December 5, 2018, by htaylor

Working together to tackle modern slavery

Victim and survivor care is an area which needs urgent improvement in the fight against modern slavery, say frontline staff working with perpetrators and survivors.

This is just one of the findings from a series of workshops which brought together local agencies to help them better understand how they can fight modern slavery in their communities.

Multi-agency work is frequently said to be critical in developing coherent national and local responses to slavery, but until recently little guidance has been available on what partnerships should do and how they  should carry out their work.

In 2017 the Rights Lab and the UK’s Independent Anti-Slavery Commissioner produced research which identified a gap in the evidence available to partnerships in identifying and delivering effective anti-slavery interventions.

Now, a series of workshops hosted by experts from the Rights Lab have enabled 67 frontline practitioners from anti-slavery partnerships across the East and West Midlands to talk about how they can improve their work and what success should look like in multi-agency working.

The five workshops allowed researchers from the Rights Lab to work alongside colleagues from the police, local authorities, academia and NGOs to identify opportunities to improve the evidence-base for local partnership interventions.

As a result of the discussions, experts from the Rights Lab have produced a report with key findings on  strengthening existing partnership work:

  • Partnership goals need to be shared, and include the development of improved processes such as governance and information sharing as well as monitoring of activities, outputs and outcomes across the system.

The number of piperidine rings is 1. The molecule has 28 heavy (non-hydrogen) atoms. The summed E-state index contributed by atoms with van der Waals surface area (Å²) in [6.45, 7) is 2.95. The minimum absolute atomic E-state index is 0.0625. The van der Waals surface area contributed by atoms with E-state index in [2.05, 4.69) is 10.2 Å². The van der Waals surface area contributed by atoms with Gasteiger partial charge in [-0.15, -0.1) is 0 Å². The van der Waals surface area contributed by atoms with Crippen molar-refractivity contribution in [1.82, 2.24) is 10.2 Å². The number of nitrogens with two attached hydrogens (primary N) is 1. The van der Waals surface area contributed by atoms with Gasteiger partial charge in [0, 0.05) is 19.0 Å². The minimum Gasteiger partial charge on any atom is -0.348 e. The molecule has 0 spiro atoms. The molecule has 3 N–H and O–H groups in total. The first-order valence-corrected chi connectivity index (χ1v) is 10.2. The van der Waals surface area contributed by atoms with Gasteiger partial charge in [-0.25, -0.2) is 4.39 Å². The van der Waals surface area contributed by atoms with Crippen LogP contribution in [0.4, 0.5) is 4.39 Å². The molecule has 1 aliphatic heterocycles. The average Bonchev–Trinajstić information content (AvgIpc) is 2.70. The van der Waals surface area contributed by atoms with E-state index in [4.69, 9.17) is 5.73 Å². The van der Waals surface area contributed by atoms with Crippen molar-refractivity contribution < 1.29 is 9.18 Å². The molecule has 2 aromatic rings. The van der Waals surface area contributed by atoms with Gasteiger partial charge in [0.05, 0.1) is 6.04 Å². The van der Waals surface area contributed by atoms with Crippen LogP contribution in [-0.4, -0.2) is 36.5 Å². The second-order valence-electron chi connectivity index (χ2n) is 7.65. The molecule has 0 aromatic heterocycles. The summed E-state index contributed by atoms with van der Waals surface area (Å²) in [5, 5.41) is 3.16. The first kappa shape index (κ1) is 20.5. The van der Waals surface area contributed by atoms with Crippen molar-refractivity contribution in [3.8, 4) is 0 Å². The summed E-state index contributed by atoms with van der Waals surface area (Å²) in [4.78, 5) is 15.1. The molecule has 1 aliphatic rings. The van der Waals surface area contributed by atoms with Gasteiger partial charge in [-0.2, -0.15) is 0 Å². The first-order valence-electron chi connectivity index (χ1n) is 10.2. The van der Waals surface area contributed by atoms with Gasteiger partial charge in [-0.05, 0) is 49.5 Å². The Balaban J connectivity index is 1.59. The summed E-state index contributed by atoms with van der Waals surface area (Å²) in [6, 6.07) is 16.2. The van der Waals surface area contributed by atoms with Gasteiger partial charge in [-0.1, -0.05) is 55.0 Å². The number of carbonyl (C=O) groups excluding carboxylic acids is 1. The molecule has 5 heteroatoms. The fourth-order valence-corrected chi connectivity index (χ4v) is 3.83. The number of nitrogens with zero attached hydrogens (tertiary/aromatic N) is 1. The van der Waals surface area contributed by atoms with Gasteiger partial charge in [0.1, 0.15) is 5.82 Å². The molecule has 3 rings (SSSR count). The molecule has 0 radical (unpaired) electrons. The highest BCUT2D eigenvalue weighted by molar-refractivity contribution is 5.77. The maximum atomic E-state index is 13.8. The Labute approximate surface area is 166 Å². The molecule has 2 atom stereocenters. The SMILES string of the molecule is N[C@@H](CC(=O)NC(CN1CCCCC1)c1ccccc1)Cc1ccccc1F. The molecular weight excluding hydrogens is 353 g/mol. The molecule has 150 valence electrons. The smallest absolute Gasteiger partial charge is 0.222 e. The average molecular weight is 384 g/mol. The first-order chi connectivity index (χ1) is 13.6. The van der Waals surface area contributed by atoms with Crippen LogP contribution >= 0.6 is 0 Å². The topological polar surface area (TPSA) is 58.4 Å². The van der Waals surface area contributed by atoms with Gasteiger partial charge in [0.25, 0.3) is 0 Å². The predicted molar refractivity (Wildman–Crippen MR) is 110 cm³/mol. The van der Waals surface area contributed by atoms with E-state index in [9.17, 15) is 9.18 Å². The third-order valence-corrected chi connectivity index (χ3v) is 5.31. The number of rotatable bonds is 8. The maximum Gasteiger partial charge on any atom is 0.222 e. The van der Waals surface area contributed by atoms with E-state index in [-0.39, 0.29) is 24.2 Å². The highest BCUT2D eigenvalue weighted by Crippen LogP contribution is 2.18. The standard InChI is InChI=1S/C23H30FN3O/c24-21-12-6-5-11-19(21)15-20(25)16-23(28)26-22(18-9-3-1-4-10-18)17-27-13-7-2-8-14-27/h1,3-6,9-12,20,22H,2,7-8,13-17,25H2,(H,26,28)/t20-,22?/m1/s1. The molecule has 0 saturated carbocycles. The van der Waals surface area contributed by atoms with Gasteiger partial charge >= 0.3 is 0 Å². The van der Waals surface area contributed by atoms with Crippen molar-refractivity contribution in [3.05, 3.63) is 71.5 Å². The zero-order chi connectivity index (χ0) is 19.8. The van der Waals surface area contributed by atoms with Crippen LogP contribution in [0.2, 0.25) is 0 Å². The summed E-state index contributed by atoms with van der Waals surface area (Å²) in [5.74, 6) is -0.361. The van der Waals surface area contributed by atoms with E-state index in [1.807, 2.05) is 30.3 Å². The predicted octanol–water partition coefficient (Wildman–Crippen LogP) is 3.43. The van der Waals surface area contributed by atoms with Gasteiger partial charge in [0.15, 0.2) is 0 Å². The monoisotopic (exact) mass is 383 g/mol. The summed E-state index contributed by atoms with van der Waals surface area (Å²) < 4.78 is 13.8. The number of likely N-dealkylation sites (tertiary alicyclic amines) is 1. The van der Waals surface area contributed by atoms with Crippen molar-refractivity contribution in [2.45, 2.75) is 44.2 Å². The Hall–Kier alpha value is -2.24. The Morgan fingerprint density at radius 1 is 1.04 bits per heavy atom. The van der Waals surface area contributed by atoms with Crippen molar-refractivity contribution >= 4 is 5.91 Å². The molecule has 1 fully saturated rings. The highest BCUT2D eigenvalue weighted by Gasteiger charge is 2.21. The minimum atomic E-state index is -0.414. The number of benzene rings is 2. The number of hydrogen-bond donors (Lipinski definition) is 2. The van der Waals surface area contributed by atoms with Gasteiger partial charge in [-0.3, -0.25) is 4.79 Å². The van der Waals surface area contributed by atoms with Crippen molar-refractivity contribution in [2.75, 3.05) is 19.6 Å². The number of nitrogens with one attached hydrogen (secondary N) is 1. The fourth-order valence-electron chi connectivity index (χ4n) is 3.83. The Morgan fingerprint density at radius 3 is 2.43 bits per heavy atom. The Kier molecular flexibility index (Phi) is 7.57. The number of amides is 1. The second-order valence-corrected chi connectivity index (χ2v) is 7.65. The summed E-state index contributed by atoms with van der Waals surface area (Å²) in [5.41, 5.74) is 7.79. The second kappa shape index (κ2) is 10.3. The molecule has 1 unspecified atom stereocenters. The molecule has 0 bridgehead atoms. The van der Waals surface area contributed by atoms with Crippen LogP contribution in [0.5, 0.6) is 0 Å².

• Victim and survivor care: improved information-sharing is needed between national and local systems, and we need to see greater input from survivors. Participants recognised that victim liaison requires a systemic, multi-agency approach, as police by themselves are unable to provide for survivors’ diverse needs.
  • Modern slavery should be embedded in mainstream service provision, rather than being treated as a ‘specialism’.

Policy recommendations that came from the discussions included:

  • Monitoring the progress of victims and survivors longer term
  • Strengthening legislation and standards to underpin implementation and monitoring.
  • To enable survivor engagement, more resources are needed to help with legal advice, translation and accommodation

Dr Alison Gardner from the Rights Lab said: “There are no simple answers to combating modern slavery. Partnerships and their frontline staff are integral to dealing with the complexity of modern slavery and human trafficking. Opportunities like this are vital in order for us to learn about how we can work better together.”

A full copy of the report can be found here.

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